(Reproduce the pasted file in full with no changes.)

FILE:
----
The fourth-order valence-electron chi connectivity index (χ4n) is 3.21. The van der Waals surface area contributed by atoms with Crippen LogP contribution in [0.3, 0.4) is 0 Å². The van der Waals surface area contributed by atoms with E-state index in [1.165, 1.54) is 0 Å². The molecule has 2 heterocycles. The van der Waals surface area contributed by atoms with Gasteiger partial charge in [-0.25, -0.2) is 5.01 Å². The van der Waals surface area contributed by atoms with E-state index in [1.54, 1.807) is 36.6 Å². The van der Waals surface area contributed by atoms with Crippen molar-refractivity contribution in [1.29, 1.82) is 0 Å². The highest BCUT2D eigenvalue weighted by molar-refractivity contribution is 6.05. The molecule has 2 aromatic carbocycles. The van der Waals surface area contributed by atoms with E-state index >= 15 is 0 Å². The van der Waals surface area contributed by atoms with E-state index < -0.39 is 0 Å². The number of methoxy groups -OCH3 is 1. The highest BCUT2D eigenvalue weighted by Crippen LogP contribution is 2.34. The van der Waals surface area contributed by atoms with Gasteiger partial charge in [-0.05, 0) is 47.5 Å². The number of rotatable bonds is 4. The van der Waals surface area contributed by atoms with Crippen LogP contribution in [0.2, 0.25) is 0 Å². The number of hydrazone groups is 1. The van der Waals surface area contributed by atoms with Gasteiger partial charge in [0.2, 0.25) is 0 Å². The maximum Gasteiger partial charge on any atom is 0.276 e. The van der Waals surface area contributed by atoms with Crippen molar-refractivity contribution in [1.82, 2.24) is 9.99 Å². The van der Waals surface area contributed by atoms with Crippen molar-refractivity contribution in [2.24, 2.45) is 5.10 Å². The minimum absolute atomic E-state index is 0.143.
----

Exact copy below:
The fourth-order valence-electron chi connectivity index (χ4n) is 3.21. The van der Waals surface area contributed by atoms with Crippen LogP contribution in [0.3, 0.4) is 0 Å². The van der Waals surface area contributed by atoms with E-state index in [1.165, 1.54) is 0 Å². The molecule has 2 heterocycles. The van der Waals surface area contributed by atoms with Gasteiger partial charge in [-0.25, -0.2) is 5.01 Å². The van der Waals surface area contributed by atoms with E-state index in [1.54, 1.807) is 36.6 Å². The van der Waals surface area contributed by atoms with Crippen molar-refractivity contribution in [1.29, 1.82) is 0 Å². The highest BCUT2D eigenvalue weighted by molar-refractivity contribution is 6.05. The molecule has 2 aromatic carbocycles. The van der Waals surface area contributed by atoms with E-state index >= 15 is 0 Å². The van der Waals surface area contributed by atoms with E-state index < -0.39 is 0 Å². The number of methoxy groups -OCH3 is 1. The highest BCUT2D eigenvalue weighted by Crippen LogP contribution is 2.34. The van der Waals surface area contributed by atoms with Gasteiger partial charge in [-0.05, 0) is 47.5 Å². The number of rotatable bonds is 4. The van der Waals surface area contributed by atoms with Crippen LogP contribution in [0.2, 0.25) is 0 Å². The number of hydrazone groups is 1. The van der Waals surface area contributed by atoms with Gasteiger partial charge in [0.2, 0.25) is 0 Å². The maximum Gasteiger partial charge on any atom is 0.276 e. The van der Waals surface area contributed by atoms with Crippen molar-refractivity contribution in [1.82, 2.24) is 9.99 Å². The van der Waals surface area contributed by atoms with Crippen molar-refractivity contribution in [2.24, 2.45) is 5.10 Å². The minimum absolute atomic E-state index is 0.143.